But the question is whether Natura & Co., which scooped up every chunk of Avon except North America from Cerberus in 2019 for $2B in an all-stock deal, will hang on to the direct-sales giant long enough for Neirynck to work his CEO magic. After offloading Aesop to L’Oréal following a fierce bidding war earlier this year, and The Body Shop just months later, rumor has it Avon may also be heading for the chopping block. More on that later…

Shifting From Direct Sales to Omnichannel

On Cretu’s watch, Avon began the Sisyphean task of moving from an anachronistic door-to-door direct-selling model to an omnichannel operation. This has included a strategic leap forward toward frictionless digitalization, such as the Avon ON app that allows reps to conduct a good chunk of their business via mobile, as well as fully clickable digital product brochures that can be texted to customers via WhatsApp.

And in a 2023 one-two punch that could definitely move the relevancy needle and get Avon into more – and younger – hands, the brand began selling a whopping 300 SKUs on Amazon earlier this year and recently aligned with UK-based Superdrug, lining the shelves at 100 of the popular high street pharmacy’s doors. Although Superdrug only carries half the amount of Avon products Amazon is offering, that’s probably 150 more Avon products than most of the retailer’s customers have ever encountered IRL, particularly younger ones. And to top it off, it’s all available on Superdrug.com, too.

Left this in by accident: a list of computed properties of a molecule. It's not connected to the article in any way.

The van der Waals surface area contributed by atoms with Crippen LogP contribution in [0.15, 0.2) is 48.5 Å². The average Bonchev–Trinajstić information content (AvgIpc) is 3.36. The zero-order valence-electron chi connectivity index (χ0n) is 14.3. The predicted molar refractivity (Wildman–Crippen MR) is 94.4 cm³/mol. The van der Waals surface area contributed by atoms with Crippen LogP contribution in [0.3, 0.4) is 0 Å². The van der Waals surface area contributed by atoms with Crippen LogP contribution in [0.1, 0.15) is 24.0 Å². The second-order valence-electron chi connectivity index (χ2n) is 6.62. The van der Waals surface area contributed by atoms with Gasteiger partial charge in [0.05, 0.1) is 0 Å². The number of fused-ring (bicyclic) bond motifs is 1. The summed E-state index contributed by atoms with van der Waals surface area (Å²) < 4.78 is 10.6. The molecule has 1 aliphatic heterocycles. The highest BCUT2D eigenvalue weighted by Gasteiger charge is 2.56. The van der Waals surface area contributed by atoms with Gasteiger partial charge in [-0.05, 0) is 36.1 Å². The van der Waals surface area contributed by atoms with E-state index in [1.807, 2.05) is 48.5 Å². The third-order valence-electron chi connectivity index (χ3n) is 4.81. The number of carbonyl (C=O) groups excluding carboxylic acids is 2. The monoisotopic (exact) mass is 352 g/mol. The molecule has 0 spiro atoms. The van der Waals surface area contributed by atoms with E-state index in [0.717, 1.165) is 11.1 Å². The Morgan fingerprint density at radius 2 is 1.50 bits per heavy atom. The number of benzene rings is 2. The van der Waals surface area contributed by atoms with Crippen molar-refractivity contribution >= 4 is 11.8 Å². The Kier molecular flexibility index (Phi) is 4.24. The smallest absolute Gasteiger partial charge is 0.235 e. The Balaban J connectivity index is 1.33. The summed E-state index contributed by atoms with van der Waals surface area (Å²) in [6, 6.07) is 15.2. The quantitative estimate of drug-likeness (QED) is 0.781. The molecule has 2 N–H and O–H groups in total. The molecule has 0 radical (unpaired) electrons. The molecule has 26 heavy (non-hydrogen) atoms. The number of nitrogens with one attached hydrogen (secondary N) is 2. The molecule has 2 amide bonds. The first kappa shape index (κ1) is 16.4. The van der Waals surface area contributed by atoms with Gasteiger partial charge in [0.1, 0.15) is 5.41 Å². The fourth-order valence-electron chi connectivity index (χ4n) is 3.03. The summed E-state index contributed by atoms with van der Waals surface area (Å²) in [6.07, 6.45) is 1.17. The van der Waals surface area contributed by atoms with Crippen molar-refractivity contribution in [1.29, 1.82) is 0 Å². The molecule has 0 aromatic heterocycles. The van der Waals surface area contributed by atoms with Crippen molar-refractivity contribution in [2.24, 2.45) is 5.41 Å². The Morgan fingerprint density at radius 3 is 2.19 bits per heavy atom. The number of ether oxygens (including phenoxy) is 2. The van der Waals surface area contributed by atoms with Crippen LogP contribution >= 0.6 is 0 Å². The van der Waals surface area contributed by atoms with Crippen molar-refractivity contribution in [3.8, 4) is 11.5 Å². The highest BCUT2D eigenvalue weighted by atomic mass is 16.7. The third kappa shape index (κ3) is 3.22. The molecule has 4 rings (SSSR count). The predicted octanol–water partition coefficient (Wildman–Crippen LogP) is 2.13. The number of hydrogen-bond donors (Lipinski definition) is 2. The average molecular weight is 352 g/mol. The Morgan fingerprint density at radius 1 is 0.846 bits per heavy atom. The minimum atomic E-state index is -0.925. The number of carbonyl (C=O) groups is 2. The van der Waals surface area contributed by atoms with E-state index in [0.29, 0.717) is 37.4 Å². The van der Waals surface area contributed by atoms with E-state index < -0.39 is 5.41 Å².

Attracted to the Brand’s Unimpeachable Core Values

Given that Neirynck joined Avon in 2022 as head of marketing, he can also be credited with implementing these Amazon and Superdrug pushes – at least making them happen after the plans were put in place. And without question, he’s there to implement massive change and steer the brand into the future.

But ask Neirynck what drew him to Avon after seven years as CMO for Walgreens Boots, where he was tasked with building global awareness for such born-and-bred British brands as No7 and Liz Earle, he’s quick to cite the direct-selling behemoth’s “purposeful business model” and rock-solid commitment to improving the financial lives of some five million female reps around the world. And then there’s the $1B Avon has donated to causes related to breast cancer and gender-based violence, not to mention the immense strides it’s made in sustainability since being acquired by the intensely planet-friendly Natura & Co.